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Study of gut microbes and sleep gets $7.5M grant

A team led by the University of Colorado Boulder has received a $7.5 million grant from the Department of Defense (DoD) to study how gut microbes in humans and animals are affected by stressors like sleep deprivation and circadian clock issues.

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'Europe’s Problem with Islam 500 Years Ago'

On Monday, May 16, May, CU-Boulder’s Mediterranean Studies Group presents three scholars—Sabahat Adil, Asian languages and civilizations, CU-Boulder; Brian A. Catlos, religious studies, CU-Boulder; and Núria Martínez-de-Castilla, Arabic and Islamic studies Complutense Madrid—in an event, “Europe’s Problem with Islam 500 Years Ago,” which will survey the experience of forgotten European Muslims, their literature and culture, and their post-exile fate.

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CU dance company to teach and perform in Paonia

Back by popular demand, the University of Colorado Boulder’s Contemporary Dance Works returns to Paonia to lead dance outreach workshops in May and for a public performance on Thursday, May 12.

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CU helps build parenting skills block by block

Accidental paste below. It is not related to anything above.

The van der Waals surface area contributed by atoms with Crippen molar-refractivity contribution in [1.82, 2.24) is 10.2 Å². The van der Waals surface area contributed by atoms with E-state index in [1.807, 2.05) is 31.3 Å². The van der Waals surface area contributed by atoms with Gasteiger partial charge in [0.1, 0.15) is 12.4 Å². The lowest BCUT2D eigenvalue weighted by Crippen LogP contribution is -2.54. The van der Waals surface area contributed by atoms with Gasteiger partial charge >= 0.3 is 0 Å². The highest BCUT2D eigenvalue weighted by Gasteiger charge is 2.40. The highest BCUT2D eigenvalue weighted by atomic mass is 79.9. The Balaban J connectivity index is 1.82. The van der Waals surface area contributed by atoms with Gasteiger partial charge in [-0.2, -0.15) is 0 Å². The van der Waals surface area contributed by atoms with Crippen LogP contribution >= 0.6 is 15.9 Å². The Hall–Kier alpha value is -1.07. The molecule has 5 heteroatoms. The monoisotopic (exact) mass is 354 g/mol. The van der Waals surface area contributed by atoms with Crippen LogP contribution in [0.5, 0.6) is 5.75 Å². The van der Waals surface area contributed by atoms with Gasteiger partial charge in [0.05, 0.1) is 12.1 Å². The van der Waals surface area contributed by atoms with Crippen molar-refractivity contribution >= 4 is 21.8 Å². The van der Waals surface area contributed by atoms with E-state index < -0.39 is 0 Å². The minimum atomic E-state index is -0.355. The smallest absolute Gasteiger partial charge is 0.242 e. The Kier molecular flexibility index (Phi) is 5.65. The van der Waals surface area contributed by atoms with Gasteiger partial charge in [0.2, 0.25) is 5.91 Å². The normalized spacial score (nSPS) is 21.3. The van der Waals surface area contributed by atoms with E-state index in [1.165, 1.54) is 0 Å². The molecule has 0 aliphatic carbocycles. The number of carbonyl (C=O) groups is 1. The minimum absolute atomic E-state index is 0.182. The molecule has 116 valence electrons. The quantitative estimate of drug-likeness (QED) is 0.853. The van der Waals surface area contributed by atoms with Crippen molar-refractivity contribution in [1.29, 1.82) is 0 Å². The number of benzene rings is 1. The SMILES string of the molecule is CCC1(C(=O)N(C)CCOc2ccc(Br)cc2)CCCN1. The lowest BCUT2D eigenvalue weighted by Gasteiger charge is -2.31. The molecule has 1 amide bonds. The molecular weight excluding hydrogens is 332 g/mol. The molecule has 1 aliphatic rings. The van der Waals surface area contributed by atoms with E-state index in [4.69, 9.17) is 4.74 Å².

Elliot Davis, 3, turned over a multi-colored cube in her hands and stared, trying to figure out how to match the cube with the colors on the picture card. She wasn’t certain what to do next.

“This is difficult, but I will give you a hint,” said Kathryn Flint, a University of Colorado Boulder psychology and neuroscience student. Flint was running a Living Lab exhibit at the Children’s Museum of Denver at Marsico Campus on a recent morning, using the activity as a way to talk with caregivers about how to effectively praise children.

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Biblical scholar explores the power of Babel

Modern readers of the Holy Bible—both the Hebrew Bible and New Testament—often say that context is critical. Samuel Boyd, assistant professor of religious studies at the University of Colorado Boulder, heartily agrees. And he should know. He has no fewer than 23 ancient NearEast tongues at his disposal, including four dialects of both Hebrew and Aramaic—the language of Jesus—and two each of Greek and Babylonian, not to mention Hittite, Ugaritic, Ethiopic, Punic and others.

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Much ado about something, four centuries later

On the 400th anniversary of the Bard’s death this year, the campus is staging two significant Shakespearean events. In its 59th season, the Colorado Shakespeare Festival will move closer to performing all of Shakespeare’s canon for the second time—a feat most companies have yet to achieve once. And the famous published edition of Shakespeare’s collected plays, printed in 1623, will be exhibited on campus.

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